Is carbon pricing a politically feasible climate policy? What research says – National

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It had to do the heavy lifting for Canada’s greenhouse gas emissions targets.

And it had to remain an important part of Prime Minister Justin Trudeau’s legacy, both at home and abroad — part of an urgent global push to fight climate change.

But instead of realizing these liberal hopes, carbon pricing has become a major political burden.

Conservative Leader Pierre Poilievre’s crusade against consumer carbon pricing and his promise to “abolish the tax” if he wins the next election has resonated with many Canadians amid an affordability crisis.

The Tory leader has blamed climate policy for driving up the cost of food and fuel, while dismissing or ignoring its supposed benefits, including consumer rebates.

The government has struggled to respond to Conservative attacks, despite the carbon price enjoying broad support among economists.

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Have the Liberals dropped the ball?

Or was the policy always doomed to failure?

Research shows the Liberals may be fighting a losing battle, and some experts are urging policymakers to look for alternative policies to reduce emissions, warning that the threat of climate change is too great to delay action.

“It’s very difficult to find places with high economy-wide carbon prices that haven’t caused a significant political backlash,” said Matto Mildenberger, an assistant professor of political science at the University of California, Santa Barbara.

“That causes political scientists like me to have real concerns about the feasibility of carbon pricing as a short-term strategy to tackle the climate crisis.”

Consumers pay the costs of carbon pricing up front in a highly visible way, Mildenberger said. Its benefits are only reaped in the long term.

Click to play video: 'Increasing the CO2 tax stimulates affordability policies'

An increase in the CO2 tax fuels the affordability policy

The federal government’s Canada Carbon Rebate is intended to compensate voters for the financial burden. According to the parliamentary budget officer, eight in ten families receive more in rebates than they pay in carbon taxes.

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But Mildenberger’s research shows the cut isn’t as effective at bolstering public support as Liberals might hope.

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A study analyzing public support for carbon pricing in Canada and Switzerland found that people are unaware of the rebates they receive and tend to underestimate their value.

Another study looked at the effect of rebates on public support for a carbon tax in the US and Switzerland and found that ultimately there was little impact.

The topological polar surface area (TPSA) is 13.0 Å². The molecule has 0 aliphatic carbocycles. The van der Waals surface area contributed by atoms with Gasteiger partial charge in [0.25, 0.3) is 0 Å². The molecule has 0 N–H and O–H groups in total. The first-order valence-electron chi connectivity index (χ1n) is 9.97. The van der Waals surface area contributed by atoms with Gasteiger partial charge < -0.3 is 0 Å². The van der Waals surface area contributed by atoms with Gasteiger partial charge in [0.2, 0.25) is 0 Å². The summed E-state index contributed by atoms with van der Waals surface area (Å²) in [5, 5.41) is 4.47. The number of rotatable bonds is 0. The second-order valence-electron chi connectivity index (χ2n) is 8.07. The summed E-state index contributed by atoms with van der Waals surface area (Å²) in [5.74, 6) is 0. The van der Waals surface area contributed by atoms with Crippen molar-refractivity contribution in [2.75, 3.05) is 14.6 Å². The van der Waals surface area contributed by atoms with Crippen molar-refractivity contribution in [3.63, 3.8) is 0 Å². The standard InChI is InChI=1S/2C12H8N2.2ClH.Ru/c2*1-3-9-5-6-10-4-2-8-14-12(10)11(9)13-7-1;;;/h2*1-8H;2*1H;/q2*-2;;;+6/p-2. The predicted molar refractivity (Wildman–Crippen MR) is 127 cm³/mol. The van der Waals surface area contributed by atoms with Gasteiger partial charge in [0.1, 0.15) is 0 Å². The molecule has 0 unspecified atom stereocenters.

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“Our results indicate that in the absence of political messages, rebates increase public support for carbon taxes in both countries by building support among lower income groups,” the 2022 paper said.

“However, policies are always politicized, and when respondents are exposed to political messages about carbon pricing, the effects of rebates are dampened or eliminated.”

Mildenberger said it’s safe to conclude that discounts haven’t changed people’s perceptions.

“People’s partisan, ideological preferences dominate their perceptions of carbon pricing, far more than the objective costs or benefits derived from the policy.”

Advocates often blame the Liberal government for failing to effectively communicate the policy and rebates to Canadians.

Mildenberger agreed that the Liberals were not doing a good job of selling.

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For example, they didn’t heed attorneys’ advice to send rebates in checks, he said — something that would have tied the money to the policy in a “tangible” way.

But Katya Rhodes, an assistant professor of public administration at the University of Victoria, said blaming communications itself is an oversimplification of the challenge.

Rhodes said some of her research shows that the more information people get about complex climate policies, the more confused they become.

“It is very difficult to be a politician if you introduce a carbon tax. Is it the ideal approach? I wouldn’t do it if I were a politician.”

Rhodes added that trust in government plays an important role in the success or failure of the carbon tax, as we see in countries like Finland and Norway.